Cold soup. Some people like it, some don't. It can be a pretty wonderful, refreshing experience for the palate. It's a matter of debate where Vichyssoise originates from, but the story that's told over and over credits Louis Diat, a chef at the Ritz-Carlton in New York City where he supposedly served the soup in the summer of 1917. I learned this recipe for Vichyssoise while attending the French Culinary Institute. It was good, but I'm jealous Colman Andrews snagged Gazpacho for this week's cold soup recipe — that's my favorite.
- 25 ounces chicken stock
- 4 ½ pounds zucchini
- 1 ounce olive oil
- 2/3 pound leeks, white and pale greet parts, thinly sliced
- 1 clove garlic, crushed
- 2/3 pound Idaho potatoes, peeled and thinly sliced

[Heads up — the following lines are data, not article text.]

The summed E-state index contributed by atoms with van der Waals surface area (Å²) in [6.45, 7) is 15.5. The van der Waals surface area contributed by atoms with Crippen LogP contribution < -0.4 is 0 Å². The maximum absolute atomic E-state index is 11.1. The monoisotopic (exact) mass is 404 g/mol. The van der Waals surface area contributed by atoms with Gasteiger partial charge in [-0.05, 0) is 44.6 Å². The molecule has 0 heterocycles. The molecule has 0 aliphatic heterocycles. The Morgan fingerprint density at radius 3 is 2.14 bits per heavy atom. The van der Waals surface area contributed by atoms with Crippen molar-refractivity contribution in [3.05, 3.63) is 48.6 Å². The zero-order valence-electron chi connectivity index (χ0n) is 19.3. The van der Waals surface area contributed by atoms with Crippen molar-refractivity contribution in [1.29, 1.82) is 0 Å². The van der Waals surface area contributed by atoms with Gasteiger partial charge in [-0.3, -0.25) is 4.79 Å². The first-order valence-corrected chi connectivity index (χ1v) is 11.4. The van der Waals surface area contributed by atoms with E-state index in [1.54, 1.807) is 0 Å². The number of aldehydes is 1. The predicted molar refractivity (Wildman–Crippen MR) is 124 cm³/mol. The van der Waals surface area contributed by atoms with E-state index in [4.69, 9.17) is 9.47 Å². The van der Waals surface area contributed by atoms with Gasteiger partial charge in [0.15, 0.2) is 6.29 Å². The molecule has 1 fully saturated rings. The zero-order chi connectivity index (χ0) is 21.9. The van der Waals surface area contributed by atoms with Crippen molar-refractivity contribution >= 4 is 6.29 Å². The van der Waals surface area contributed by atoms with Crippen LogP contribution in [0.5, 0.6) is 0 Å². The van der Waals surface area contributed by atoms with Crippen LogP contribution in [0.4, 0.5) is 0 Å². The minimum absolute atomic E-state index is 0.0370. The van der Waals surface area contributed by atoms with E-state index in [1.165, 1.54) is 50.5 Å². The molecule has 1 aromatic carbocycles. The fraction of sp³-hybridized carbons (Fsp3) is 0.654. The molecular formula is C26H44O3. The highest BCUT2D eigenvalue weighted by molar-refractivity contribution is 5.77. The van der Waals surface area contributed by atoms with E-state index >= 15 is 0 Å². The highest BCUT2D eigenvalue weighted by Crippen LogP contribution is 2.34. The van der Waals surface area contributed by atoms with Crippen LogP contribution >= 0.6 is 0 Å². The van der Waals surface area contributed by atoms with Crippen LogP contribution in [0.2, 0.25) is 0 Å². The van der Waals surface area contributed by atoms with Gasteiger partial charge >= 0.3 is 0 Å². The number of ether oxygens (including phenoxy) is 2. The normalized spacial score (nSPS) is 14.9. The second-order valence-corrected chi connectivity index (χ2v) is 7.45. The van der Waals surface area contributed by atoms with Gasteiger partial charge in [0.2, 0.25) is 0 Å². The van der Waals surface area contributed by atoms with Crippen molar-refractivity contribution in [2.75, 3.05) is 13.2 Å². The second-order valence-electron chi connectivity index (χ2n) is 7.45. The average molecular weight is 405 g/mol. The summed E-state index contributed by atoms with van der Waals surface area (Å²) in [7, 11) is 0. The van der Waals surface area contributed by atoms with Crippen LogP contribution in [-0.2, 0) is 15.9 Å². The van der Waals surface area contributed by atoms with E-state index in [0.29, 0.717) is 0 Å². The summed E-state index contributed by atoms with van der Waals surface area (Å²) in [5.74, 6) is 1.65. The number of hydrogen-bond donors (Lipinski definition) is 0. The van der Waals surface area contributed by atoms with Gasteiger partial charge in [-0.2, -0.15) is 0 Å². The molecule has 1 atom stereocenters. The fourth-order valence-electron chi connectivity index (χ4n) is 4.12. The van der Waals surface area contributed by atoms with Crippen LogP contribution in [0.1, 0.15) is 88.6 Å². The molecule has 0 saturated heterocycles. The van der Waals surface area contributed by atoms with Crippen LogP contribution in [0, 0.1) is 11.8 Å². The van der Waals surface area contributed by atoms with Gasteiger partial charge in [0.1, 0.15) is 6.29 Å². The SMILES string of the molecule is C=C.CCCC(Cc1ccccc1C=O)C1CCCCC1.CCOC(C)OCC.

- Bouquet garni
- 8 ounces heavy cream
- Salt and freshly ground pepper
- Lemon juice
- 2 tablespoons mixed chopped parsley, chervil, and minced chives, for garnish
- ¼ pound cooked yellow and green zucchini and/or squash, macedoine or julienne, for garnish
Bring the chicken stock to a boil. Peel zucchini and blanch the peels in the stock. Drain, refresh, and set aside. Warm the oil in a small pot, add the leeks and sweat until tender but not browned. Slice the zucchini and add to the pot with the garlic. Cook gently for a few minutes to develop the flavor. Pour in the stock and add the potato and the bouquet garni. Season lightly and simmer for 15-20 minutes, or until the potatoes are tender.
Remove and discard the bouquet, and purée the soup in a blender, working in batches. Pass it through a fine chinois into a bowl or container set over ice and let chill, stirring occasionally. When the soup is thoroughly chilled, add the cream and adjust the seasoning and acidity if necessary. Serve the soup in chilled, shallow soup bowls garnished with the herbs and the lightly sauteed zucchini/squash mixture.